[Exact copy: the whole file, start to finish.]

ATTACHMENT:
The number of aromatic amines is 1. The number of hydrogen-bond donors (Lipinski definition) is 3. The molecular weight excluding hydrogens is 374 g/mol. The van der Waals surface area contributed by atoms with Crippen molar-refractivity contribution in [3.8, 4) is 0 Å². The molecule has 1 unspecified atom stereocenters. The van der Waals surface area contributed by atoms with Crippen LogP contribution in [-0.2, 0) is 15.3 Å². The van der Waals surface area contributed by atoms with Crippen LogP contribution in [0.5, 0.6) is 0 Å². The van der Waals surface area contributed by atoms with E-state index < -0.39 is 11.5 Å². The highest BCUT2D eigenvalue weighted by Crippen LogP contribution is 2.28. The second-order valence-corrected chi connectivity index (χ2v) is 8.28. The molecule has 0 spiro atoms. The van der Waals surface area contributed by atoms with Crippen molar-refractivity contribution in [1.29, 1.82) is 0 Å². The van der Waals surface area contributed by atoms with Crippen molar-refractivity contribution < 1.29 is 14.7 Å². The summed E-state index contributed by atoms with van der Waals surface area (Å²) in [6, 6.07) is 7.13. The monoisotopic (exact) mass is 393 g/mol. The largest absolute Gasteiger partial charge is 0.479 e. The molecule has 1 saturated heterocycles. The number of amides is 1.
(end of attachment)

The number of aromatic amines is 1. The number of hydrogen-bond donors (Lipinski definition) is 3. The molecular weight excluding hydrogens is 374 g/mol. The van der Waals surface area contributed by atoms with Crippen molar-refractivity contribution in [3.8, 4) is 0 Å². The molecule has 1 unspecified atom stereocenters. The van der Waals surface area contributed by atoms with Crippen LogP contribution in [-0.2, 0) is 15.3 Å². The van der Waals surface area contributed by atoms with Crippen LogP contribution in [0.5, 0.6) is 0 Å². The van der Waals surface area contributed by atoms with E-state index < -0.39 is 11.5 Å². The highest BCUT2D eigenvalue weighted by Crippen LogP contribution is 2.28. The second-order valence-corrected chi connectivity index (χ2v) is 8.28. The molecule has 0 spiro atoms. The van der Waals surface area contributed by atoms with Crippen molar-refractivity contribution in [1.29, 1.82) is 0 Å². The van der Waals surface area contributed by atoms with Crippen molar-refractivity contribution < 1.29 is 14.7 Å². The summed E-state index contributed by atoms with van der Waals surface area (Å²) in [6, 6.07) is 7.13. The monoisotopic (exact) mass is 393 g/mol. The largest absolute Gasteiger partial charge is 0.479 e. The molecule has 1 saturated heterocycles. The number of amides is 1.